Interview with Minnesota native Tom Feldmann - a rare talent who transcribes the playing of legendary bluesmen

"The genre needs players and fans who will celebrate the genre whether it's fashionable or not."

Tom Feldmann: Delta Blues and Spirituals

Minnesota native Tom Feldmann taught himself to play guitar at age 17 after hearing "The Country Blues of John Lee Hooker" and soon developed the rare talent of being able to accurately transcribe the amazing playing of legendary bluesmen Charley Patton, Son House, Robert Johnson, Fred McDowell, Blind Willie Johnson, Mississippi John Hurt and many others. Feldmann released his first CD in 1999, at the age of 21, and began logging countless highway miles touring throughout North America with over 150 shows a year. 

Photo by Phil Lee

Tom has since released 13 CD's which received rave reviews from top publications. DJ's around the globe have also been extremely supportive, no place more than the UK/Europe where Feldmann has been on top of the Euro Americana Charts numerous times. Tom Feldmann is also an internationlly known instructor with a sizable catalog of DVD's produced by Stefan Grossman's Guitar Workshop and distributed worldwide by Mel Bay. He has opened shows for David Bromberg and David Lindley, performed alongside Corey Harris & Phil Wiggins, Roy Book Binder, Happy Traum and Chris Smither, taught at Jorma Kaukonen's Fur Peace Ranch, and his latest CD, Lone Wolf Blues (2012) was nominated for an Independent Music Award.

Interview by Michael Limnios

What do you learn about yourself from the blues and what does the blues mean to you?

First and foremost how to persevere. Country Blues in my lifetime has not really been popular, even within the blues community. It's seen more as a novelty, how things began, but it's not seen as way to carry the genre forward.

I feel called to country blues and strongly believe that it is vital that I play it, teach it, and carry it forward.

How do you describe Tom Feldmann sound and songbook? What characterize your music philosophy?

I describe myself as playing Delta Blues and Spirituals.  Which means I favor the styles and artists who played in the Mississippi Delta region as well as those elsewhere who played gospel, hymns and spirituals.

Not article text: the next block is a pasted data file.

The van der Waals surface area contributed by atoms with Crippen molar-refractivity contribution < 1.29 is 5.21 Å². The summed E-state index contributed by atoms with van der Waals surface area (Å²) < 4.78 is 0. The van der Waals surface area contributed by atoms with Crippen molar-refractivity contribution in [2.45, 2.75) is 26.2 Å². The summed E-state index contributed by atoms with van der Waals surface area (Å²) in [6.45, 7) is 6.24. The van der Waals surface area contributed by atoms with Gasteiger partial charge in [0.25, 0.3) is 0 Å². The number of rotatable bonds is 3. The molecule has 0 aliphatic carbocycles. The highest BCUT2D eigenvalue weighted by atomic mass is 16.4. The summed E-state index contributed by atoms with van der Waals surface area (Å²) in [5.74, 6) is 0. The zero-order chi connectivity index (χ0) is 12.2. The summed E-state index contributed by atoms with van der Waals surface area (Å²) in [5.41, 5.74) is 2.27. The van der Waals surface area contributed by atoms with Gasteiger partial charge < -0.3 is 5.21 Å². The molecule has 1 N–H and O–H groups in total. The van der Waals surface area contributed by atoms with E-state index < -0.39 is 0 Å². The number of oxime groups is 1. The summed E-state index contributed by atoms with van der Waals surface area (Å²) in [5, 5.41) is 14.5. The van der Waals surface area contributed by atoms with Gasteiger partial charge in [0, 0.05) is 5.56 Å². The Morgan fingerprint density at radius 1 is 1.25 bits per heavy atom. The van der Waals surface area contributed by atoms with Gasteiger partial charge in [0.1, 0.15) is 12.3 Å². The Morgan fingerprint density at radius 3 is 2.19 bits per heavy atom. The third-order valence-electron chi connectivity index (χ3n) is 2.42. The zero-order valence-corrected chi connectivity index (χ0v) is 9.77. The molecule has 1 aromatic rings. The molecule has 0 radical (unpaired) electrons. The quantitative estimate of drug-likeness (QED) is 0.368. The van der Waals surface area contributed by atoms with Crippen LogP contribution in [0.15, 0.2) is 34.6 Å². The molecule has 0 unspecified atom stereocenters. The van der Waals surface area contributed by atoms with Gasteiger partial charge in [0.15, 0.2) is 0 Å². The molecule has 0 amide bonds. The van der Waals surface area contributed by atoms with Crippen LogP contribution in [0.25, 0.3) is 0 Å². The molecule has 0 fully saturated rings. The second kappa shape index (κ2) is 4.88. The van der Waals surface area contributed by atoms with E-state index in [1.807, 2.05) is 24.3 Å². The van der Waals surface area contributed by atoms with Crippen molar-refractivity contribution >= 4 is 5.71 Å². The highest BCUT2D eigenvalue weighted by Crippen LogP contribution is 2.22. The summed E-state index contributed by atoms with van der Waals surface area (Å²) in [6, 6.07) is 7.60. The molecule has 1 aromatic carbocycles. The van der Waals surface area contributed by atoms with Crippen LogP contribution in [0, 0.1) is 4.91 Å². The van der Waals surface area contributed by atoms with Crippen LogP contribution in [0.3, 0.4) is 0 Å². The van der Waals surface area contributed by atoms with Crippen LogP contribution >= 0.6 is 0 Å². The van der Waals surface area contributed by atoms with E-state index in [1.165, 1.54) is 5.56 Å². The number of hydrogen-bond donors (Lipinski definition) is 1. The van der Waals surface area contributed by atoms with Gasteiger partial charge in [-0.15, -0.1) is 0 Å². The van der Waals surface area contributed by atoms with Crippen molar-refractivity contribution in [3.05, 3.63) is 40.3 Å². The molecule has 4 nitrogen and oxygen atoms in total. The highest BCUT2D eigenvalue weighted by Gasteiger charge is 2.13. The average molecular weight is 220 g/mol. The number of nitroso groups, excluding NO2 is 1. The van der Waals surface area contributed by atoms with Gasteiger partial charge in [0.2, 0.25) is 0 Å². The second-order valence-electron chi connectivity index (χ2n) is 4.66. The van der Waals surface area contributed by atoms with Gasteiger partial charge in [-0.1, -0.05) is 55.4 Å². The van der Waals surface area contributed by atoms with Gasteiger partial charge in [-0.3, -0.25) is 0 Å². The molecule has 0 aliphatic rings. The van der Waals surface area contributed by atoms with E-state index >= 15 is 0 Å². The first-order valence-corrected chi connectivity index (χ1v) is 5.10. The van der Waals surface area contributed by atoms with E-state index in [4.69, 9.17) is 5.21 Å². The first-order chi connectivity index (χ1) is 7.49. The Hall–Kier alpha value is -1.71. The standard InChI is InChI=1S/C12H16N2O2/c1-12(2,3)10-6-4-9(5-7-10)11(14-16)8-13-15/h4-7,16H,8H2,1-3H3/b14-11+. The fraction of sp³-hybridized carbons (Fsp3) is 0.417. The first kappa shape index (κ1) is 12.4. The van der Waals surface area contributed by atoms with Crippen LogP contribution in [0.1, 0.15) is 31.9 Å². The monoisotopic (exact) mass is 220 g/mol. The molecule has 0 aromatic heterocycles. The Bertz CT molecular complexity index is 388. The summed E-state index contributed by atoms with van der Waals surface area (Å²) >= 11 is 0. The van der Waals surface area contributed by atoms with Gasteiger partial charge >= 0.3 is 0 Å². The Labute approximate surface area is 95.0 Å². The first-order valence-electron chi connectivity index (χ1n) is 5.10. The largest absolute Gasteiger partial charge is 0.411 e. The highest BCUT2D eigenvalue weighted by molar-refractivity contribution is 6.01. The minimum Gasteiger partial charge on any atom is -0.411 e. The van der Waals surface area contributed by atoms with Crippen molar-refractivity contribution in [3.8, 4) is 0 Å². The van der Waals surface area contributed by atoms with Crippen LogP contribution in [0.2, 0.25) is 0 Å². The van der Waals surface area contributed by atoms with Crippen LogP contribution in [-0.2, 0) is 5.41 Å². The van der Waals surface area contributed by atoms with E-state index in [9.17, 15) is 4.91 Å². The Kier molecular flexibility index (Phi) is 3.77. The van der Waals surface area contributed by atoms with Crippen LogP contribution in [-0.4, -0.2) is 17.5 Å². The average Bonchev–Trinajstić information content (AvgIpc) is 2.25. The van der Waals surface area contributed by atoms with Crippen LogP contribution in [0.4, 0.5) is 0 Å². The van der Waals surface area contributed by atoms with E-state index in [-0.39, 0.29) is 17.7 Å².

"I hope there's a 17 year old kid who hears this music and devotes his time, energy and talents to it. Just as I did." (Photo by Ilia Horsburgh)

Why did you think that the Blues music continues to generate such a devoted following?

I actually don't think it does specifically. Meaning that myself, and those I've come across, are really interested in anything that comes from a period of time. I favor 1920's-30's blues but I'm drawn to any music of that time period and any movies, pictures, history, etc., from that time period. I've found people are devoted to periods of time which may be fueled by music. In my experience blues fans are typically not solely blues fans and that's great.

Which meetings have been the most important experiences for you? What is the best advice ever given you?

Roy Book Binder: "it's better not to play than to be disrespected."

David Lindley: "get the speed in your fingers while your young because then you'll always have it."

Livingston Taylor: "when you get older you will be able to choose which notes are important to play and which ones are not and the people will respect that choice."

Stefan Grossman: "read and understand the contract."

What do you miss most nowadays from the blues of past? What are your hopes and fears for the future of?

The diversity. Each town, each region, each neighborhood had a sound and playing style specific to that area. You could go from county to county, town to town, person to person, and hear completely different styles. You can't even travel country to country nowadays and here that kind of diversity.

I hope there's a 17 year old kid who hears this music and devotes his time, energy and talents to it. Just as I did.

My concern, not fear, is that because there really isn't much of a payoff carrying on traditional country blues that younger players won't stick with it. The genre needs players and fans who will celebrate the genre whether it's fashionable or not.

If you could change one thing in the musical world and it would become a reality, what would that be?

It would be great if the music business wasn't dying.

What are the lines that connect the legacy of Blues with Folk and continue to Gospel and Americana music?

The truth.

"I feel called to country blues and strongly believe that it is vital that I play it, teach it, and carry it forward." Photo by Douglas DeMuth

Do you know why the sound of slide and fingerpick is connected to the blues? What are the secrets of?

Fingerpicking gives the ability to play bass runs with melody lines, just like a piano player. It's a full sound. Fingerpicks are used for a louder sound.

Slide is used largely to follow the vocal melody line and lots of early blues players used a slide. In 1903 W.C. Handy was waiting for a train at the Tutwiler railway station circa 1903 when he heard a man playing slide guitar with a knife and singing “Goin’ where the Southern cross’ the Dog.” Handy later published an adaptation of this song as “Yellow Dog Blues.” The rest is history.

Let’s take a trip with a time machine, so where and why would you really wanna go for a whole day..?

Seeing Jesus would be up there on the time travel list.

Tom Feldmann - official website

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